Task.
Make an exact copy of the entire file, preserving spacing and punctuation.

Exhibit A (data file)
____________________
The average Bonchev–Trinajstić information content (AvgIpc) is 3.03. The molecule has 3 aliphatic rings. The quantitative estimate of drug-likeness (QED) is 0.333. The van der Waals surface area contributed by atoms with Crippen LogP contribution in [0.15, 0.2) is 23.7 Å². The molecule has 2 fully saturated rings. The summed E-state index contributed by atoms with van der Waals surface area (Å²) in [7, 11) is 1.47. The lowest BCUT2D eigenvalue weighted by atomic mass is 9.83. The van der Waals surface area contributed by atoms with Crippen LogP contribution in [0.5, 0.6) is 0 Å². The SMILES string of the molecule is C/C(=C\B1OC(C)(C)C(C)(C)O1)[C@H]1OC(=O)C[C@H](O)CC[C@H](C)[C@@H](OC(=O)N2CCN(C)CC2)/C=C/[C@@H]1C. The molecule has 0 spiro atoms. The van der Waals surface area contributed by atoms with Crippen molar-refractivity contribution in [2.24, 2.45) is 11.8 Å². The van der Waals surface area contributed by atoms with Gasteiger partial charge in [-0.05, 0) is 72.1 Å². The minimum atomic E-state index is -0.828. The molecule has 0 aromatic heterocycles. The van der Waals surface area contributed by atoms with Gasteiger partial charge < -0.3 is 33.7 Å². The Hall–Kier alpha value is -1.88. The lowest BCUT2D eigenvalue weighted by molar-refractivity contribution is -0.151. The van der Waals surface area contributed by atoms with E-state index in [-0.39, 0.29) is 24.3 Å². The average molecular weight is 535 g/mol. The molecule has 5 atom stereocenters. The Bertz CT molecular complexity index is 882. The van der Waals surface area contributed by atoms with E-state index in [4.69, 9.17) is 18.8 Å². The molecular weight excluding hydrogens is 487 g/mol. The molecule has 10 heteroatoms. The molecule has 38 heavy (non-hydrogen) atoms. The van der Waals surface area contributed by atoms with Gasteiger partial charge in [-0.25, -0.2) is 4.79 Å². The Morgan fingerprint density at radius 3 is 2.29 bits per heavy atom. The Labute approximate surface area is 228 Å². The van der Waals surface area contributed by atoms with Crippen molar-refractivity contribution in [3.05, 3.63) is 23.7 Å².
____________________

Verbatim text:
The average Bonchev–Trinajstić information content (AvgIpc) is 3.03. The molecule has 3 aliphatic rings. The quantitative estimate of drug-likeness (QED) is 0.333. The van der Waals surface area contributed by atoms with Crippen LogP contribution in [0.15, 0.2) is 23.7 Å². The molecule has 2 fully saturated rings. The summed E-state index contributed by atoms with van der Waals surface area (Å²) in [7, 11) is 1.47. The lowest BCUT2D eigenvalue weighted by atomic mass is 9.83. The van der Waals surface area contributed by atoms with Crippen LogP contribution in [0.5, 0.6) is 0 Å². The SMILES string of the molecule is C/C(=C\B1OC(C)(C)C(C)(C)O1)[C@H]1OC(=O)C[C@H](O)CC[C@H](C)[C@@H](OC(=O)N2CCN(C)CC2)/C=C/[C@@H]1C. The molecule has 0 spiro atoms. The van der Waals surface area contributed by atoms with Crippen molar-refractivity contribution in [2.24, 2.45) is 11.8 Å². The van der Waals surface area contributed by atoms with Gasteiger partial charge in [-0.05, 0) is 72.1 Å². The minimum atomic E-state index is -0.828. The molecule has 0 aromatic heterocycles. The van der Waals surface area contributed by atoms with Gasteiger partial charge < -0.3 is 33.7 Å². The Hall–Kier alpha value is -1.88. The lowest BCUT2D eigenvalue weighted by molar-refractivity contribution is -0.151. The van der Waals surface area contributed by atoms with E-state index in [-0.39, 0.29) is 24.3 Å². The average molecular weight is 535 g/mol. The molecule has 5 atom stereocenters. The Bertz CT molecular complexity index is 882. The van der Waals surface area contributed by atoms with E-state index in [4.69, 9.17) is 18.8 Å². The molecular weight excluding hydrogens is 487 g/mol. The molecule has 10 heteroatoms. The molecule has 38 heavy (non-hydrogen) atoms. The van der Waals surface area contributed by atoms with Gasteiger partial charge in [-0.25, -0.2) is 4.79 Å². The Morgan fingerprint density at radius 3 is 2.29 bits per heavy atom. The Labute approximate surface area is 228 Å². The van der Waals surface area contributed by atoms with Crippen molar-refractivity contribution in [3.05, 3.63) is 23.7 Å².